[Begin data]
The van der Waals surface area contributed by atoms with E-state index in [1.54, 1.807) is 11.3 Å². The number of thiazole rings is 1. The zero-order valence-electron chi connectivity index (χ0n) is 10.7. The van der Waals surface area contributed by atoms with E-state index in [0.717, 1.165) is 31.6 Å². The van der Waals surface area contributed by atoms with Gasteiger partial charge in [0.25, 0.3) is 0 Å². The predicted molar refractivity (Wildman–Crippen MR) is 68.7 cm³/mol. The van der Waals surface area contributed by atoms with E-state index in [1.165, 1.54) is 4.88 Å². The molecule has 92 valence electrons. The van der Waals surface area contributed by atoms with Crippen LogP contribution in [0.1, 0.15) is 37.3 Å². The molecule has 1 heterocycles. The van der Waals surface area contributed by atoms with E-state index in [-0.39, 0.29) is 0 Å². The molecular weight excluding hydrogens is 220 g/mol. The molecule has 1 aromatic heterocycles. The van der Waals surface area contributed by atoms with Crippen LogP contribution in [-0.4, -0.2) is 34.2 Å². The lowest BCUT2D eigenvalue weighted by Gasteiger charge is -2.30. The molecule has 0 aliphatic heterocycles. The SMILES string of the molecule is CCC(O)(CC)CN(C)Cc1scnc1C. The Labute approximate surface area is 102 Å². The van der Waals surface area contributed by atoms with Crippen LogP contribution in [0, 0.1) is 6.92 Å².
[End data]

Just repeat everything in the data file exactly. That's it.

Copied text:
The van der Waals surface area contributed by atoms with E-state index in [1.54, 1.807) is 11.3 Å². The number of thiazole rings is 1. The zero-order valence-electron chi connectivity index (χ0n) is 10.7. The van der Waals surface area contributed by atoms with E-state index in [0.717, 1.165) is 31.6 Å². The van der Waals surface area contributed by atoms with Gasteiger partial charge in [0.25, 0.3) is 0 Å². The predicted molar refractivity (Wildman–Crippen MR) is 68.7 cm³/mol. The van der Waals surface area contributed by atoms with E-state index in [1.165, 1.54) is 4.88 Å². The molecule has 92 valence electrons. The van der Waals surface area contributed by atoms with Crippen LogP contribution in [0.1, 0.15) is 37.3 Å². The molecule has 1 heterocycles. The van der Waals surface area contributed by atoms with E-state index in [-0.39, 0.29) is 0 Å². The molecular weight excluding hydrogens is 220 g/mol. The molecule has 1 aromatic heterocycles. The van der Waals surface area contributed by atoms with Crippen LogP contribution in [-0.4, -0.2) is 34.2 Å². The lowest BCUT2D eigenvalue weighted by Gasteiger charge is -2.30. The molecule has 0 aliphatic heterocycles. The SMILES string of the molecule is CCC(O)(CC)CN(C)Cc1scnc1C. The Labute approximate surface area is 102 Å². The van der Waals surface area contributed by atoms with Crippen LogP contribution in [0, 0.1) is 6.92 Å².